I also used it as an opportunity to learn Go and React. I discovered Wails 2 along the way and published a blog post (and an open source project) to help compile and build a CGO cross-platform application.

Necessary Features #

I had a few basic necessary features in mind when I started working on Swervo:

  • It should be secure. After all, it is a secrets management tool.
  • It should be local first. It should work offline and doesn’t require any cloud or network access to work (except for the systems that it manages when it does need to reach them).

With these in mind, I decided to use Sqlite as the database for Swervo. It is small, battle tested and has a lot of bindings for different languages.

I also decided to protect the application with a password. The password is used to control access to the application, but it is also used to encrypt anything sensitive. The encryption key is derived from the password (read about Key Derivation Functions if you are interested in the details) but is never stored anywhere. Even if someone gets a hold of the database, they won’t be able to decrypt anything without the password.

I was so excited about this and started building non-stop. Until reality hit me.

Dead Ends #

For some reason, probably my excitement being #1, I didn’t spend enough time to investigate if the idea is viable. I just assumed that it is and started building.

It turned out that most systems don’t support managing their secrets via an API, probably, for a good reason.

I think mainly because it is complicated security wise. Think about it, if you can manage a secret via the API, you probably need a secret in the first place to authenticate with said API.

If the system allowed you to use one secret to generate or manage other secrets, what would stop a malicious process that gets a hold of a secret from generating more secrets and using them to access the system?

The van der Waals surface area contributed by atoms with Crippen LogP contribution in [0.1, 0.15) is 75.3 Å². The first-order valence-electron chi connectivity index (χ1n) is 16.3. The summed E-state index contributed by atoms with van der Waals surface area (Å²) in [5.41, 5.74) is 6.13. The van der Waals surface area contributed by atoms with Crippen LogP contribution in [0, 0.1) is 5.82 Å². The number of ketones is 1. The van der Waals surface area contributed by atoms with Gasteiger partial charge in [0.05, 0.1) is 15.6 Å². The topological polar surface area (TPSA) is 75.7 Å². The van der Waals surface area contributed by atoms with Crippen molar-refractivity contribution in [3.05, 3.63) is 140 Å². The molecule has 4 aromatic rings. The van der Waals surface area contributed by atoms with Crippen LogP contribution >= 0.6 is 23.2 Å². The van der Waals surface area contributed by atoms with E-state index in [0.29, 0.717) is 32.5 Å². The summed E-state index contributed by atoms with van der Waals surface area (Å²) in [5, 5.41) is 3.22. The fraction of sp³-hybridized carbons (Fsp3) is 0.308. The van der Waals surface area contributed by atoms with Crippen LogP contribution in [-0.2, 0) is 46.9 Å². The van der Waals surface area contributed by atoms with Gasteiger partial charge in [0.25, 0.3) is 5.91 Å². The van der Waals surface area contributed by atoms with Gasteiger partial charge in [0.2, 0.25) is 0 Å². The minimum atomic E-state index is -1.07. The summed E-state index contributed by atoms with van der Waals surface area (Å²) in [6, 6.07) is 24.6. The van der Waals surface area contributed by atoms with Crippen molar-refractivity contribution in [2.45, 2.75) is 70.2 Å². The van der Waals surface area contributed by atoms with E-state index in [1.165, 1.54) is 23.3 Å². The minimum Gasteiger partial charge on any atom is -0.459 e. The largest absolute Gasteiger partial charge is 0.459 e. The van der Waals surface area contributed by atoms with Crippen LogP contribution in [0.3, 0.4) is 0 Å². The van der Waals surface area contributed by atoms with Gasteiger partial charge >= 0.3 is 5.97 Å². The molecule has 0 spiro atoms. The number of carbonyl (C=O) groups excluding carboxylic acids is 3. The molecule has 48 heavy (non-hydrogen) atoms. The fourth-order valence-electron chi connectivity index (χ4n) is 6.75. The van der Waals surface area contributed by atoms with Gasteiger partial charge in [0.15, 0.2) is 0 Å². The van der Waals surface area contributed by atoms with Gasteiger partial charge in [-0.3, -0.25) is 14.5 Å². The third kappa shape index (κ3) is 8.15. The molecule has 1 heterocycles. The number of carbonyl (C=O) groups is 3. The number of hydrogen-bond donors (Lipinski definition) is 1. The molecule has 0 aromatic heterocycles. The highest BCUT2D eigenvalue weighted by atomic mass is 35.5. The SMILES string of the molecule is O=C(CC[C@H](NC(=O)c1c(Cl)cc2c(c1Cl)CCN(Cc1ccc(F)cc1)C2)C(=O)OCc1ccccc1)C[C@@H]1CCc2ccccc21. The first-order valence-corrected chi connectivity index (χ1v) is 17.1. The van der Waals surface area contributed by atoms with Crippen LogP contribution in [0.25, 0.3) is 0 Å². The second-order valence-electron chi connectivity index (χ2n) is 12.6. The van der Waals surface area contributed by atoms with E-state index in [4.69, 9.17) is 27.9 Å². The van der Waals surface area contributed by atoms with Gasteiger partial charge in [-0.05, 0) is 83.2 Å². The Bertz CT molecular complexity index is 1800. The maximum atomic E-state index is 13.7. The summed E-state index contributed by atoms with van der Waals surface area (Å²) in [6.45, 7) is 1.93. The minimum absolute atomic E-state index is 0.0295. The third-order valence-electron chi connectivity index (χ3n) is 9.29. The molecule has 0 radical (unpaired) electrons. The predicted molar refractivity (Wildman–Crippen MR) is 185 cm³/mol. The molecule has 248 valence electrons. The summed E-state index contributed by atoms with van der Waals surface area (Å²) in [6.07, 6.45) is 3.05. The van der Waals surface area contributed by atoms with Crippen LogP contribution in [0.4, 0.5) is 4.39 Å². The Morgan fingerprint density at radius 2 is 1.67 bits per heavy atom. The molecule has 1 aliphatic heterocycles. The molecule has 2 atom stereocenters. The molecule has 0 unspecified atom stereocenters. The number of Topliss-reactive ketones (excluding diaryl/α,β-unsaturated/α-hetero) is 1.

At least that is my theory. There are some systems that do allow you to do that (AWS IAM for example), but most don’t.

Conclusion #

I ended up only supporting AWS Identity Center, which doesn’t support refresh tokens :( so it is not that useful but I added support for saving the secrets of a given account to the AWS credentials file.

I learned a lot from this project, and I am glad I did it but the main lesson and takeaway is to always, always validate your idea before you start building it.

It sounds so obvious in hindsight, but I guess I had to learn it the hard way.

Nevertheless, I still decided to publish Swervo as an open source project. Maybe someone will find it useful or extend it in a way I did not expect, or perhaps someone will be inspired by it and build something better.

  1. GitHub provides GitHub Apps to solve this problem and they are the right choice if you are integrating apps from 3rd party providers with your GitHub organization, but in many cases they are an overkill for simple use cases so you still need personal access tokens
  2. An Electron alternative that allows you to use Go and any frontend technology to build cross-platform desktop applications